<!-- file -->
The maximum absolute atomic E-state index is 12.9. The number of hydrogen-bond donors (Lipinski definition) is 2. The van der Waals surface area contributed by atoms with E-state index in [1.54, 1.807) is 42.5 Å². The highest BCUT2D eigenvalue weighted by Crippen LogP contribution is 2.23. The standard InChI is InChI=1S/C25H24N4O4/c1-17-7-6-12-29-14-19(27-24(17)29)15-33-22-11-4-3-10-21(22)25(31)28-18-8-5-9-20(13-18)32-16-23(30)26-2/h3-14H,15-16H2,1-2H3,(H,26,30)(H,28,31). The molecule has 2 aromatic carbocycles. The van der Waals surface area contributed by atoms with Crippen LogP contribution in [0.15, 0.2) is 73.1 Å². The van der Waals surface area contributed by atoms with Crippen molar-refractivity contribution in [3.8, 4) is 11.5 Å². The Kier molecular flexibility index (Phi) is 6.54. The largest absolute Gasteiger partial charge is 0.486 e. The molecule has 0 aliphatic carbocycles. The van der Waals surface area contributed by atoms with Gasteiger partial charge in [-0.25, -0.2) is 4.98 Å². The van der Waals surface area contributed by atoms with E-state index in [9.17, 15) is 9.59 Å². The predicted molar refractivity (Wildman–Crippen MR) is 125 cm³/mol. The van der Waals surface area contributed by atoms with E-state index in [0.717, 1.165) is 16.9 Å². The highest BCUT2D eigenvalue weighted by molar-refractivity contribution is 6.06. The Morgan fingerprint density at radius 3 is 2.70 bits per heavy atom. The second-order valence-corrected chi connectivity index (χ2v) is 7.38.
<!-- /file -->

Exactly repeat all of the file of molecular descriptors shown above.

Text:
The maximum absolute atomic E-state index is 12.9. The number of hydrogen-bond donors (Lipinski definition) is 2. The van der Waals surface area contributed by atoms with E-state index in [1.54, 1.807) is 42.5 Å². The highest BCUT2D eigenvalue weighted by Crippen LogP contribution is 2.23. The standard InChI is InChI=1S/C25H24N4O4/c1-17-7-6-12-29-14-19(27-24(17)29)15-33-22-11-4-3-10-21(22)25(31)28-18-8-5-9-20(13-18)32-16-23(30)26-2/h3-14H,15-16H2,1-2H3,(H,26,30)(H,28,31). The molecule has 2 aromatic carbocycles. The van der Waals surface area contributed by atoms with Crippen LogP contribution in [0.15, 0.2) is 73.1 Å². The van der Waals surface area contributed by atoms with Crippen molar-refractivity contribution in [3.8, 4) is 11.5 Å². The Kier molecular flexibility index (Phi) is 6.54. The largest absolute Gasteiger partial charge is 0.486 e. The molecule has 0 aliphatic carbocycles. The van der Waals surface area contributed by atoms with Gasteiger partial charge in [-0.25, -0.2) is 4.98 Å². The van der Waals surface area contributed by atoms with E-state index in [9.17, 15) is 9.59 Å². The predicted molar refractivity (Wildman–Crippen MR) is 125 cm³/mol. The van der Waals surface area contributed by atoms with E-state index in [0.717, 1.165) is 16.9 Å². The highest BCUT2D eigenvalue weighted by molar-refractivity contribution is 6.06. The Morgan fingerprint density at radius 3 is 2.70 bits per heavy atom. The second-order valence-corrected chi connectivity index (χ2v) is 7.38.